2-week iPad crisis-vs-rules comments diary
To my hundreds [titter, sic] of loyal readers I must apologize for the long gap. It’s just two-months-today since I started this blog, and I haven’t yet learned to combine blogging with absences away from my personal library and mainframe. Nevertheless, with trusty iPad in shoulder bag on trip to Spain I maintained internet presence in some discussion forums. Today I cannot settle down to thinking about a new post on Spain, capitalism, ideology, or indeed anything else until I’ve first written my *comments diary*:
The Year Ahead 2018
The world’s leading thinkers and policymakers examine what’s come apart in the past year, and anticipate what will define the year ahead.
The trip started well. In the lobby of a hotel somewhere near Heathrow airport I became tremendously excited and spilt my tea as I read a new op-ed on China by Francis Fukuyama. I had quarreled at length with Fukuyama in my book ‘Capitalism, Institutions, and Economic Development’. Despite being a great admirer of his scholarship, I argued strongly against his long-standing opinion that culture and informal norms matter more than formal institutions. Gradually he has adjusted his opinion, moving closer to mine. No one ever called me modest.
Then on the evening before my flight I read the words I’ve been waiting for:
“The [purged Bo Xilai] incident has revealed a deep problem in China – the lack of formal institutions and of a real rule of law. The rules the Chinese leadership follows are neither embedded in the constitution, clearly articulated, nor enforced by a judicial system… [China needs] a genuine rule of law with all of the transparency and formal institutionalisation that entails… So in the end, informal rules observed by a small clique of insiders cannot really substitute for a formal rule of law… [China needs] formal procedures constraining power through law and elections put big roadblocks in the path of a really bad emperor”.
Like a dragon I roared my vindication in the comments below that article and on twitter, and clapped my hands in delight when Francis himself appeared at Marginal Revolution -- within less than an hour -- in response to my shouts. This is a delightfully *impersonal* friendship in the making… The internet is a wonderful thing, though on looking up from my iPad and spilt green tea I felt embarrassed about my commotion and victory yelps in the posh hotel lobby.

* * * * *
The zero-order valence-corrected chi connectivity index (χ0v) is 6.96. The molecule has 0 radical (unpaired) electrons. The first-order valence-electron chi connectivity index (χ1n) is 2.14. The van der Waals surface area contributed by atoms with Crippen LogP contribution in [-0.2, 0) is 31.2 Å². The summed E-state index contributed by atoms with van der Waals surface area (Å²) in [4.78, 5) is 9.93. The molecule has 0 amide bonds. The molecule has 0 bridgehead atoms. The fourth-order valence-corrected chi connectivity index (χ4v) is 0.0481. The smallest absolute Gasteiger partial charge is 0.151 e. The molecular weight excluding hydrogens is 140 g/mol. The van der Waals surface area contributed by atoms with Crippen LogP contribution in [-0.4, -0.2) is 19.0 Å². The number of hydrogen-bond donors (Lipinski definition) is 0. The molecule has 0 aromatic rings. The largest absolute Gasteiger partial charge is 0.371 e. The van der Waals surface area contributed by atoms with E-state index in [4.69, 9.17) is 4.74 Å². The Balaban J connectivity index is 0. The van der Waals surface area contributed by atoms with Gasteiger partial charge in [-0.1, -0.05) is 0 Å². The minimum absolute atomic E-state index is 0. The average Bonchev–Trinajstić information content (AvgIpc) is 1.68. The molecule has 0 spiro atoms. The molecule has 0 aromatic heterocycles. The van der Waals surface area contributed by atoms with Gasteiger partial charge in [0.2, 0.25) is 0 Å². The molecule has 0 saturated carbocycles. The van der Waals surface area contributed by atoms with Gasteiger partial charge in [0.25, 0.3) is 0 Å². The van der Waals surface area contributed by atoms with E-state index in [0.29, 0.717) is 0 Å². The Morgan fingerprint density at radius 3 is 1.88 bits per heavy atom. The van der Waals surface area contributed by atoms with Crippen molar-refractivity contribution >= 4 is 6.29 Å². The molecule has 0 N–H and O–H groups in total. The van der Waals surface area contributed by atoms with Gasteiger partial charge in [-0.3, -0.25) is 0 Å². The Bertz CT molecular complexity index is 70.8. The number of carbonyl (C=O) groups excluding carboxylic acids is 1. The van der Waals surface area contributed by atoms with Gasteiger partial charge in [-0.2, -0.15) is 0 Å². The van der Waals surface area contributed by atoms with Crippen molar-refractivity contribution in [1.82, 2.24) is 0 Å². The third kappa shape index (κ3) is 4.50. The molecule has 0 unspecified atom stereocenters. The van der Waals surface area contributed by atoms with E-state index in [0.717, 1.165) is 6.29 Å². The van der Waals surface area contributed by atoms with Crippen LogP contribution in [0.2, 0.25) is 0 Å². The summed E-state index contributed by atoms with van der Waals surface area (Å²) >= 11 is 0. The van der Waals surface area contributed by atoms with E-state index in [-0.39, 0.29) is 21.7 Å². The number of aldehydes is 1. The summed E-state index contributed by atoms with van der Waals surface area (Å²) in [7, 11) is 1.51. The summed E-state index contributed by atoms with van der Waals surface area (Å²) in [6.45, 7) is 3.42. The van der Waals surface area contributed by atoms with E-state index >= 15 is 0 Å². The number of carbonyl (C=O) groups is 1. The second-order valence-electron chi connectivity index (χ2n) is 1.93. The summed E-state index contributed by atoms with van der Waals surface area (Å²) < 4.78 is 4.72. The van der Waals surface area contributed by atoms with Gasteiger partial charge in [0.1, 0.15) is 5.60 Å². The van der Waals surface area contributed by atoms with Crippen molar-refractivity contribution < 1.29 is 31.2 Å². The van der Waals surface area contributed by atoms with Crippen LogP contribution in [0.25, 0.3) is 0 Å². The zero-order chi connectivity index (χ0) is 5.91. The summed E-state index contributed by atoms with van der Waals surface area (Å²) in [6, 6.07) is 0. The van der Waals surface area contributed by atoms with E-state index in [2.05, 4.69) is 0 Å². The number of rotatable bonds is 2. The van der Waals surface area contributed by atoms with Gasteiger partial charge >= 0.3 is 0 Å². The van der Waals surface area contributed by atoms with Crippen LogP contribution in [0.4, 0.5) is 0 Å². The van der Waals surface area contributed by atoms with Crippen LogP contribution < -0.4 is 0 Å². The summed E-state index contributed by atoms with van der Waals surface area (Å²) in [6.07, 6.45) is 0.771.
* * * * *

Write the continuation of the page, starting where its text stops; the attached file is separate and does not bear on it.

Inter alia I said about Fukuyama’s FT article:
This is the most important thing written about China or development in three years… The concepts are beautifully handled and the whole thing is interesting and engaging. The message is absolutely fundamental.
Readers take note. This article, with its simple message, is the most important thing you will read on *development* or China this year. You may not realize that .... so I'm letting you know. Celebrate by deleting 'Why Nations Fail' from your Kindle.
Magnificent. Conceptually this article is superb, truly splendid. How long I have waited to read this? 3 years at least! [my book was published 3 years ago]
Once in Spain -- it was an eventful week in the world:
Words of wisdom, from men of wisdom @ MR (Tyler Cowen)
Michael G Heller May 16, 2012 at 2:00 pm:
"That was a good post from Arnold Kling. I’m still getting the best news about Spain from external sources but can tell you there was some panic on local radio and Internet newspapers when el eminente Paul Krugman was quoted as saying a “corralito” was imminent in Spain. The Minister of Interior announced in response to Krugman that no matter how bad the situation they would never contemplate a “corralito” and begged Krugman to be more “prudent” in his commentary. The day we arrived in Extremadura the Communist Party was holding a public meeting takeover of the main square that went on all afternoon and evening. Completely peaceful and jolly and humane and apparently not completely unpersuasive or bizarre; quite normal. One dreadfully boring and naive speech after another…. Time for tapa. On the spot, over and out."